Carrington House is named for Englishman Timothy Carrington, who built it in 1827, and then died shortly after. I have visited his grave, which still stands in excellent condition in Ebenezer Church outside Bloomfield, Virginia. Whenever I drive past the cemetery I shout out a salutation of gratitude for creating what is to me a great gift.

By an interesting coincidence, my paternal great-grandmother, who lived in England, was also a Carrington. My English cousins all carry the Carrington name, and were amazed to learn that I had bought an old house in Virginia bearing the same name. I have yet to explore the genealogy, but feel sure that such were the remarkable circumstances in me finding the house, we are connected.

The history of Carrington House is well documented in articles and books about Bluemont, Loudoun County, and Virginia. In précis, therefore, let me highlight those aspects that triggered my own imagination. Like how Timothy Carrington’s widow went on to marry Alfred Glascock whose son, it is presumed, was the “Alfred Glascock Jnr” in Mosby’s Rangers during the Civil War. In my mind’s eye I see Glascock and Mosby sitting in the house’s tavern—a tavern that existed for over a century—that today is my dining room. Its fireplace and wooden floors, the boards worn and uneven, tell a story, at least to me, of talk about livestock and harvesting and military planning; of knocking back home-brewed whiskey and brandy; of fiddle-playing and boot stamping.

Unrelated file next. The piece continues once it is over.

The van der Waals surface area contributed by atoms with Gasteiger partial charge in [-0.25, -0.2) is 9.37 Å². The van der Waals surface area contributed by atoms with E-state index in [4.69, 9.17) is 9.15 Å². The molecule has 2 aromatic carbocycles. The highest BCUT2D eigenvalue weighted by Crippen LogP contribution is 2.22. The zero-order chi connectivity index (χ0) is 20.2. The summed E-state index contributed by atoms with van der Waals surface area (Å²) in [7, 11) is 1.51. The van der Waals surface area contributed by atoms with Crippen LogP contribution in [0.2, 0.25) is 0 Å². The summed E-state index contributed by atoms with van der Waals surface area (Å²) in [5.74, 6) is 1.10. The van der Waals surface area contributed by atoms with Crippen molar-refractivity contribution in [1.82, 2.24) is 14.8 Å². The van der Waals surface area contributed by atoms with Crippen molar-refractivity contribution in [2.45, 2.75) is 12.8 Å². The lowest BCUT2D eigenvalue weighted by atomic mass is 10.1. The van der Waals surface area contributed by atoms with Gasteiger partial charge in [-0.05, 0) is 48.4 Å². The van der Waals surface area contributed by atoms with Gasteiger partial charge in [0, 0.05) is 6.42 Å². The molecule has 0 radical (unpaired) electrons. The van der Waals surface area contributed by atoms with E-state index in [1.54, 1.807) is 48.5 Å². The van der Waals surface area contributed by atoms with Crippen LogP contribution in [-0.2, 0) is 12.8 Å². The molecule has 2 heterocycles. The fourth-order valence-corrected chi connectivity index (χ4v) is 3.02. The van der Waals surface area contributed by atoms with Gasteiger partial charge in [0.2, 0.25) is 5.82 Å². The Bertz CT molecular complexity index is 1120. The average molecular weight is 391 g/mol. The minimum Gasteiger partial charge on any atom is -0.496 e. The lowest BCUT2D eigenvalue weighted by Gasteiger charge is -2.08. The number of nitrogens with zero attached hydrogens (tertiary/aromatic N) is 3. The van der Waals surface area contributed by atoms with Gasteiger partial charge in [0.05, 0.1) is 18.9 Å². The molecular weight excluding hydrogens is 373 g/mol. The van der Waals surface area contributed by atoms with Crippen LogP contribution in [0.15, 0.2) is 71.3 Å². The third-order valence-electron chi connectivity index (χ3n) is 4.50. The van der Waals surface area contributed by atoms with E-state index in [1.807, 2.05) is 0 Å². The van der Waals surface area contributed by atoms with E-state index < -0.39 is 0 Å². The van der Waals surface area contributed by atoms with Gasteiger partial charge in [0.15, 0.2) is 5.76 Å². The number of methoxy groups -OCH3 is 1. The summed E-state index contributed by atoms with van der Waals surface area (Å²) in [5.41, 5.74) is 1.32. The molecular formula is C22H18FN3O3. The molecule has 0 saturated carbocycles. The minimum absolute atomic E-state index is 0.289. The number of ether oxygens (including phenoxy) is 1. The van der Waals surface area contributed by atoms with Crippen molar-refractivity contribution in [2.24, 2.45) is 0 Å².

Meanwhile, in the adjoining drawing room, where the afternoon sun shines through the deeply-set windows onto the Virginia heart-pine floors and the finely carved mantel—a mantel that in its intricacy illustrates a sophistication uncommon in a 19th century rural village—I imagine I hear voices conversing in gentler, more temperate tones.

Later, Carrington House went on to be called the Virginia House.

It seems clear from these historic photos (below) that the inn at Carrington House was an important stop in Snickersville for the stage coaches that served this region in the pre-automobile days at the turn of the century.

Carriage, turn of centuryAn unidentified gentleman stops his carriage at Carrington House around the turn of the century.

J.H. Fagitt - 1888
"J.H. Fugitt - Snickersville - May 5 1888." Taken from Carrington House. The house across "the Pike" still exists. The curved lettering of the tavern's "Entertainment Tonight" sign shows faintly mid left.

Winchester Stage - 1900
The Winchester Stage in at Carrington House. Photographed by pioneering woman photographer, Frances Benjamin Johnson.

Bluemont Station